The financial challenges for American households didn’t start with COVID-19 – and they won’t end with the $2 trillion stimulus package. Experts Ida Rademacher and Joanna Smith-Ramani explored the state of U.S. households coming into 2020 – and what policymakers, funders and philanthropists, and business leaders need to know about household financial security if we’re going to design solutions to get households out of this economic crisis and put the country back on track.
We set the stage by sharing the context of household financial challenges; what has suddenly changed in a COVID-19 world; and answered some of the questions we’ve been asked by policymakers and business leaders over the past few weeks.
This digital event was the first in a series that explores why addressing key household financial challenges is needed to make an equitable economic recovery.
Attendees walked away with:
- Resources and research that explains why 178 million households across America came into 2020 already struggling financially
- Trends that undergird these financial challenges
- Insight into the questions that our executives have been asked by business leaders and policymakers in response to the COVID-19 pandemic
- A peek into the priorities and design considerations that leaders have been discussing as we design products and policies and build a system to improve the financial security of people living in America.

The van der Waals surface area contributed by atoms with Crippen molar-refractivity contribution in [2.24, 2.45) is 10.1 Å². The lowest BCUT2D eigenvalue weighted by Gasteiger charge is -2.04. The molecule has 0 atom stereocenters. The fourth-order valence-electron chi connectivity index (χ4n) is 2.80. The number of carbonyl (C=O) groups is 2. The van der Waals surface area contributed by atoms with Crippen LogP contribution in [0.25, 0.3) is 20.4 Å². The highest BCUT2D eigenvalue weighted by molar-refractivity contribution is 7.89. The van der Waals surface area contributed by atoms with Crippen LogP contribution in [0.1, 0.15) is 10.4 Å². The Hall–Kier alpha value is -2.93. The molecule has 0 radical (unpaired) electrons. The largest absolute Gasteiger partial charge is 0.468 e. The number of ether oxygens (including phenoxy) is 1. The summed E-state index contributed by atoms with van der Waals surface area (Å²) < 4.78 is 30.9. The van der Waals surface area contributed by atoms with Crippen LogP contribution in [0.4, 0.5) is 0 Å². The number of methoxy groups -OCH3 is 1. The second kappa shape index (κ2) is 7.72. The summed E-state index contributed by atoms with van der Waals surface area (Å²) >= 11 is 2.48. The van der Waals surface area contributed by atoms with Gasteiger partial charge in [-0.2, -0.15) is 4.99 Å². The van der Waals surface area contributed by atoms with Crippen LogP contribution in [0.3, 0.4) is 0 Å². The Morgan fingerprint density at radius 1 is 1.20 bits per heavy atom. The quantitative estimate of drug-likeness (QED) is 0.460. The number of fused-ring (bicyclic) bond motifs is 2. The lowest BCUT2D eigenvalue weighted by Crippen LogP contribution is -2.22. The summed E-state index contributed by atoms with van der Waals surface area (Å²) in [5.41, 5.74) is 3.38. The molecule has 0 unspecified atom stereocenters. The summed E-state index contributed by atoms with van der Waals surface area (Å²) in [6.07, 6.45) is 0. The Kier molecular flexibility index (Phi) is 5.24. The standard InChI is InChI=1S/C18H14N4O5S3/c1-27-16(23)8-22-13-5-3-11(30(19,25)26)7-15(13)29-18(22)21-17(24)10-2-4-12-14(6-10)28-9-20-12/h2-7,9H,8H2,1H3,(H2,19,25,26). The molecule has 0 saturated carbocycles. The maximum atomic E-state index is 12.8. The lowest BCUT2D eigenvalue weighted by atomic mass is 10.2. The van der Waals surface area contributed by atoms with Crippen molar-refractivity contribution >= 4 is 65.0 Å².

Join us for a lively series—and don’t forget to sign up for the Aspen Institute Financial Security Program Newsletter.
What you Need to Know
Income Volatility: Managing the Swings
Wiped Out: Medical Debt in America
This Pandemic Has Exposed the Inequities of Our Nation
Aspen Institute Financial Security Program’s Short-Term Financial Stability in US Households (2019), highlighting the four financial cushions which households need to thrive – and why short-term cushions are key to long-term financial security.
Asset Funders Network, The Assets Movement at a Moment of Reckoning (2017), which provides a look at economic and policy changes which erode the foundations of shared prosperity.
Federal Reserve Bank of San Francisco, Longer-Run Economic Consequences of Pandemics (2020), a working paper on the ways pandemics affect economic activity.
Federal Reserve Board’s Survey of Household Economics and Decisionmaking (SHED) (2018), a foundational survey conducted since 2013 measuring well-being, credit access, behaviors, savings, retirement, and more.
Financial Health Network, Pulse (2019), an overview of the financial health of US consumers, including the finding that 47% of Americans’ expenses exceed income; 43% are using credit to make ends’ meet.
JPMorgan Chase Institute, Income Volatility 2.0. This analysis uses proprietary data to show income and consumption fluctuations on a yearly basis.
The Manhattan Institute’s Oren Cass, The Cost of Thriving (2020). Price and cost indices do not adequately measure what a family needs to do to achieve financial security.
Prosperity Now Scorecard, The Unequal Impact of the COVID-19 Crisis on Households’ Financial Stability (2020), highlighting the populations most vulnerable during economic crises — and what we need to do to avert another catastrophe.
US Financial Diaries, a multi-year research project tracking the financial lives of 235 low- and moderate-income households, also featured in the book The Financial Diaries.